But even if the actual technology utilized by mass surveillance systems did not already have an inherent racial bias, the way mass surveillance is applied by law enforcement is clearly infused with its own racial prejudices. For instance, take the nationwide deployment of police forces’ Stingrays — phone tracking devices which can tell police a given phone’s location, number, and outgoing calls and texts by imitating nearby cell towers and forcing all phones in a certain radius to connect to it. A Bloomberg CityLab investigation mapped police logs of Stingray operations in Baltimore, Milwaukee, and Tallahassee and found overwhelming racial bias in the way this Fourth Amendment-violating technology was used. For example, Stingray usage was intensely concentrated in Baltimore’s most segregated, majority-Black neighborhoods, despite the fact that the city’s majority-white neighborhoods with comparable poverty and crime rates saw very little, if any, Stingray deployment.

Then, of course, there is the incredibly concerning development of law-enforcement’s usage of fusion centers. Fusion centers were developed in 2003 through funding provided by the DHS to create data collection centers which would “fuse” and analyze “suspicious activity reports” from various different law enforcement agencies. Initially ticketed as a tool to fight terrorism, fusion centers soon began to collect suspicious activity reports on traditional crimes, spurred by the advent of an alarming strand of policing known as “predictive policing”, which focuses not on solving crimes, but on collecting evidence of crimes that might be about to happen.

Unsurprisingly, these unconstitutional data collection repositories disproportionately draw their suspicious activity reports from communities of color; a study of one Los Angeles-based fusion center shows that approximately 75 percent of the center’s suspicious activity reports were of people of color.

Inside an RTCC in Chino, California. Photo courtesy of Atlas of Surveillance.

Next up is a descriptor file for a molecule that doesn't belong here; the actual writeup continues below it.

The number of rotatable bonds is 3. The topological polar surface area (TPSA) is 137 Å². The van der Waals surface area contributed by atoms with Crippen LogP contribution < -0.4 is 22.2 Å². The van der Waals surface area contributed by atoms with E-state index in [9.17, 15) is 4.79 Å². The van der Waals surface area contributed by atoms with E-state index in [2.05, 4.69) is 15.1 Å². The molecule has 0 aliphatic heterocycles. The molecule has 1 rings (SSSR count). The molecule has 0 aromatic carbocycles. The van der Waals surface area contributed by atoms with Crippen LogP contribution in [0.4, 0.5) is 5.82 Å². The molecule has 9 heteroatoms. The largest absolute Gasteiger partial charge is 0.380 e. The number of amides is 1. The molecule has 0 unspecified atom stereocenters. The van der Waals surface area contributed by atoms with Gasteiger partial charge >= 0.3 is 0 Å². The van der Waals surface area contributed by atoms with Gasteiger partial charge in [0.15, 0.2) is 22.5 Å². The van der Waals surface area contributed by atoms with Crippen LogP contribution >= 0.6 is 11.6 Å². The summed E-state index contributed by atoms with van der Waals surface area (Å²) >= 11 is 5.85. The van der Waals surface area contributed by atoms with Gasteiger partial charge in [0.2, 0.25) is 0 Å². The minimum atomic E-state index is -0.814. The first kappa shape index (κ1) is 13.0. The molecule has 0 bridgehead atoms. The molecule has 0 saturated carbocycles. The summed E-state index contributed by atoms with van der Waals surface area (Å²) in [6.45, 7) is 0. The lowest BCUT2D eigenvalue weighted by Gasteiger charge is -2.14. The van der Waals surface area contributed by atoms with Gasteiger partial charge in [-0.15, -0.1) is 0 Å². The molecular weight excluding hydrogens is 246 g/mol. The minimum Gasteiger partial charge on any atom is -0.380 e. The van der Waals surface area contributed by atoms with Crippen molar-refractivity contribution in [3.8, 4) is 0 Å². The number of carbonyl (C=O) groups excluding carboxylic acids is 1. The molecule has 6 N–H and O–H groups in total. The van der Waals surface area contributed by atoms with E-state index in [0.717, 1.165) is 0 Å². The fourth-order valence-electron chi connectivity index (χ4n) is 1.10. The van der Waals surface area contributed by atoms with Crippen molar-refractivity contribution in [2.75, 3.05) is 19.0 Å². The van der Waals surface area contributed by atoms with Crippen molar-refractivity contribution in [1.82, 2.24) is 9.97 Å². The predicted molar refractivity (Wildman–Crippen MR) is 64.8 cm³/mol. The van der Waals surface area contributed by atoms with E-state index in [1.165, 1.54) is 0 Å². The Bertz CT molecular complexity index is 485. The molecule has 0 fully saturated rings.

These larger, federally-controlled fusion centers have spawned the similar, more localized Real Time Crime Centers, or RTCCs. RTCCs are tech hubs operated by local, municipal law enforcement, which are filled wall-to-wall with TV monitors showing live feeds from networked cameras, automated license plate readers, and ShotSpotter systems, as predictive policing software and AI-enhanced video analytics sort through all the background data. Yet again, it is Black Americans who are disproportionately the subject of these surveillance-aggregation sites; one study of RTCCs found that not only were Black people between 1.5 and 2.5 times more likely to be watched than one would expect given their presence in the population being monitored, but that further Black people were disproportionately surveilled for “no obvious reason”, with 68 percent of all surveillance of Blacks being without any discernible cause, compared to only 35 percent of all surveillance of whites.

RTCCs received an additional tool for their surveillance apparatus last November when police in Jackson, Mississippi announced that they would be piloting a program which would allow police to patch in live feeds of Amazon Ring doorbell cameras into the RTCCs. Considering many cities are creating financial incentives (such as paying residents up to $150) to place Ring doorbell cameras in low-income, minority neighborhoods, the introduction of these livestream cameras to RTCCs will likely compound the racial disparity in applied surveillance and heighten the intensity of said surveillance.

The list goes on and on; in almost every case study we can look at, it is always America’s Black population who is overwhelmingly the subject of invasive and violating surveillance. What makes matters even worse is that surveillance doesn’t actually reduce crime—it only makes it easier to catch. If surveillance technologies are disproportionately applied in communities of color, then it will obviously find more crime perpetrated by individuals of color. This will in turn provide law-enforcement with the so-called “empirical” justification for the further intensification of their racist, targeted application of surveillance, which in turn leads to more Black crime being caught and more incarcerated individuals of color. It becomes a self-fulfilling prophecy in this way, the upshot of which is a mass surveillance project which only serves to reinforce and bolster the already obscene racial divide in our country’s incarceration rates.

Thus, it is clear: mass surveillance is a powerful tool in the sustainment of mass incarceration, and by consequence, in the maintenance of the structures of white supremacy. Dismantling the systems of mass incarceration and white supremacy will no doubt be an arduous, herculean task—but should we hope to succeed, it is incumbent upon us to recognize that successfully uprooting the racism endemic to our country’s usage of surveillance is a crucial piece of the puzzle.

Featured Image Source: Digital Privacy News

One Comment

  1. […] course, no analysis of this phenomenon is complete without a discussion of race. As Dario McCarty wrote for BPR, America’s modern police state deprives people of color of their right to privacy. Howard […]